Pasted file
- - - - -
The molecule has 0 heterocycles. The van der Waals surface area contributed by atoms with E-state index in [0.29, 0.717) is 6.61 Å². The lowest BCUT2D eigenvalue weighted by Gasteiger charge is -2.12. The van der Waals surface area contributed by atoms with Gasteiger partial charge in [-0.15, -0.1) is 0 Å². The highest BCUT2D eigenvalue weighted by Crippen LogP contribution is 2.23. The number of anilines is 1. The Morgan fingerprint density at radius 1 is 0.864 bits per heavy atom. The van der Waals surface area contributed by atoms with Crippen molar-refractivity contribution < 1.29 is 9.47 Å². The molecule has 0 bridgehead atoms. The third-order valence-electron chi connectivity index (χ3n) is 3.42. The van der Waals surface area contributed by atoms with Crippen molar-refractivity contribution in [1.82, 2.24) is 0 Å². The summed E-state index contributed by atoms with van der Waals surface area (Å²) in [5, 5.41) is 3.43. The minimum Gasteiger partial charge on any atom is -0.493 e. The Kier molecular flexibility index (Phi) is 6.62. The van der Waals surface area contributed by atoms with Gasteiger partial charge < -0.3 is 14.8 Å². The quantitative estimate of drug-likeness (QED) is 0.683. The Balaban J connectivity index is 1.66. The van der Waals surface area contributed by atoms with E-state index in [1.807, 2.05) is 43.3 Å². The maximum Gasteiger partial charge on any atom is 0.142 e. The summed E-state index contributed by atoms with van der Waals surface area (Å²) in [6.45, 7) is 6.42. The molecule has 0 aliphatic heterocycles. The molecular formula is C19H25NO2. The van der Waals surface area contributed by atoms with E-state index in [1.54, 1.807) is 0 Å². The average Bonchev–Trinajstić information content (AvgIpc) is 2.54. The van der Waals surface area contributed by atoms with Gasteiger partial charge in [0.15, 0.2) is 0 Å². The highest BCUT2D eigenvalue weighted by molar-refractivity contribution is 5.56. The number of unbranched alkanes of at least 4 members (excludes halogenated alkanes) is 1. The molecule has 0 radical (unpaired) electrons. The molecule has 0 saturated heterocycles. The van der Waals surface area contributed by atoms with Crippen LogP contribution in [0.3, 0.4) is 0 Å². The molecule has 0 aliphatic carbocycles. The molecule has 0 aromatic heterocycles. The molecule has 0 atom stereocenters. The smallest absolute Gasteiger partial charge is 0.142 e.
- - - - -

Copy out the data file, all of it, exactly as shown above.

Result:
The molecule has 0 heterocycles. The van der Waals surface area contributed by atoms with E-state index in [0.29, 0.717) is 6.61 Å². The lowest BCUT2D eigenvalue weighted by Gasteiger charge is -2.12. The van der Waals surface area contributed by atoms with Gasteiger partial charge in [-0.15, -0.1) is 0 Å². The highest BCUT2D eigenvalue weighted by Crippen LogP contribution is 2.23. The number of anilines is 1. The Morgan fingerprint density at radius 1 is 0.864 bits per heavy atom. The van der Waals surface area contributed by atoms with Crippen molar-refractivity contribution < 1.29 is 9.47 Å². The molecule has 0 bridgehead atoms. The third-order valence-electron chi connectivity index (χ3n) is 3.42. The van der Waals surface area contributed by atoms with Crippen molar-refractivity contribution in [1.82, 2.24) is 0 Å². The summed E-state index contributed by atoms with van der Waals surface area (Å²) in [5, 5.41) is 3.43. The minimum Gasteiger partial charge on any atom is -0.493 e. The Kier molecular flexibility index (Phi) is 6.62. The van der Waals surface area contributed by atoms with Gasteiger partial charge < -0.3 is 14.8 Å². The quantitative estimate of drug-likeness (QED) is 0.683. The Balaban J connectivity index is 1.66. The van der Waals surface area contributed by atoms with E-state index in [1.807, 2.05) is 43.3 Å². The maximum Gasteiger partial charge on any atom is 0.142 e. The summed E-state index contributed by atoms with van der Waals surface area (Å²) in [6.45, 7) is 6.42. The molecule has 0 aliphatic heterocycles. The molecular formula is C19H25NO2. The van der Waals surface area contributed by atoms with E-state index in [1.54, 1.807) is 0 Å². The average Bonchev–Trinajstić information content (AvgIpc) is 2.54. The van der Waals surface area contributed by atoms with Gasteiger partial charge in [0.15, 0.2) is 0 Å². The highest BCUT2D eigenvalue weighted by molar-refractivity contribution is 5.56. The number of unbranched alkanes of at least 4 members (excludes halogenated alkanes) is 1. The molecule has 0 radical (unpaired) electrons. The molecule has 0 saturated heterocycles. The van der Waals surface area contributed by atoms with Crippen LogP contribution in [0.3, 0.4) is 0 Å². The molecule has 0 aliphatic carbocycles. The molecule has 0 aromatic heterocycles. The molecule has 0 atom stereocenters. The smallest absolute Gasteiger partial charge is 0.142 e.